Bangalore’s Bellandur Lake Catches Fire Again: Are We Ever Going To Learn?

Posted by Aniruddh Shrivastava in Environment
February 19, 2017

This is not the first time when fire broke out at Bellandur lake. In May 2015, the foam covering the water surface caught fire and burned for hours. But this time, the massiveness of the incident made residents and passers-by astounded and fearful. While residents blame reckless garbage burning, officials believe it was sparked by “chemically active sludge”.

Bellandur lake on fire. Source: Twitter

The lake was a prominent catchment area with a good green cover and home to various indigenous species including kingfishers, parrots, wood pigeons etc. Rapid industrialisation and urbanisation have made the lake severy polluted. Wildlife has almost disappeared.

Varthur lake is the second largest lake in Bangalore and also one of the most polluted. Its ecosystem is under continuous degradation because of sewage water inflow.
The story is no different at Ulsoor lake. Thousands of fish were found dead in May last year because of depletion of oxygen levels resulted from untreated sewage inflows.
The problem is that we are not learning from past incidents and making no effort towards mitigation. Not just the municipal corporation, residents and corporates are equally responsible for these hazards. Why can’t companies come forward and take the necessary initiative? Why can’t they fund required mitigation measures under Corporate Social Responsibility?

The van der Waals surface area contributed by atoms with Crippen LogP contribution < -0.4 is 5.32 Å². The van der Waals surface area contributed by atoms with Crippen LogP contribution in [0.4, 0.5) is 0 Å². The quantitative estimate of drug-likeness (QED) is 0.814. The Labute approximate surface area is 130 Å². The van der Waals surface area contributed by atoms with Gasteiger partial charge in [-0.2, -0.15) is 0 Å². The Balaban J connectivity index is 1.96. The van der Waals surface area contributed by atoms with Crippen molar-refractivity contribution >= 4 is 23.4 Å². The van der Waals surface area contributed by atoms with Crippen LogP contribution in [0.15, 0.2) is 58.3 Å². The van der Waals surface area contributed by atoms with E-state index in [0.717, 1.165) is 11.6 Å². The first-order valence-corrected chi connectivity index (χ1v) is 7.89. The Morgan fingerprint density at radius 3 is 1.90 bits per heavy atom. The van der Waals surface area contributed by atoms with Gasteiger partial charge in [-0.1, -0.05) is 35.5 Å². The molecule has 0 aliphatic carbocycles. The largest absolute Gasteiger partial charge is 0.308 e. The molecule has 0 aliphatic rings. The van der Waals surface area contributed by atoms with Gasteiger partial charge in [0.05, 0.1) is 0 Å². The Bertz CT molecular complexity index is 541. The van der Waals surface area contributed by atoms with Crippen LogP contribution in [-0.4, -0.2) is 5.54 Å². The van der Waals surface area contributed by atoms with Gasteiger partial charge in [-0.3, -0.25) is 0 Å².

I referred to Wikipedia to read more about Bellandur lake. The last line of the first paragraph says-“Citizens of Bangalore must contribute and create an organisation to maintain the lake like cleaning it and making sure it is well kept and many species of plants grow and help regain its beauty.”
When Wikipedia, meant to provide facts and information, gives a social message, that means there is something terribly wrong going on. Unfortunately, it is true. Bangalore is a classic example of ignorance. People simply do not care about the environment. They want clean air and greenery but do not want to take steps to protect or create greenery.
When it comes to local administration, BBMP is highly inefficient because it lacks financial powers. There is acute shortage of funds. The government needs to provide greater financial powers to municipal corporations to raise funds. Municipal Bond Market can also help BBMP raise funds and install sewage treatment plants as state Pollution Control Board suggests.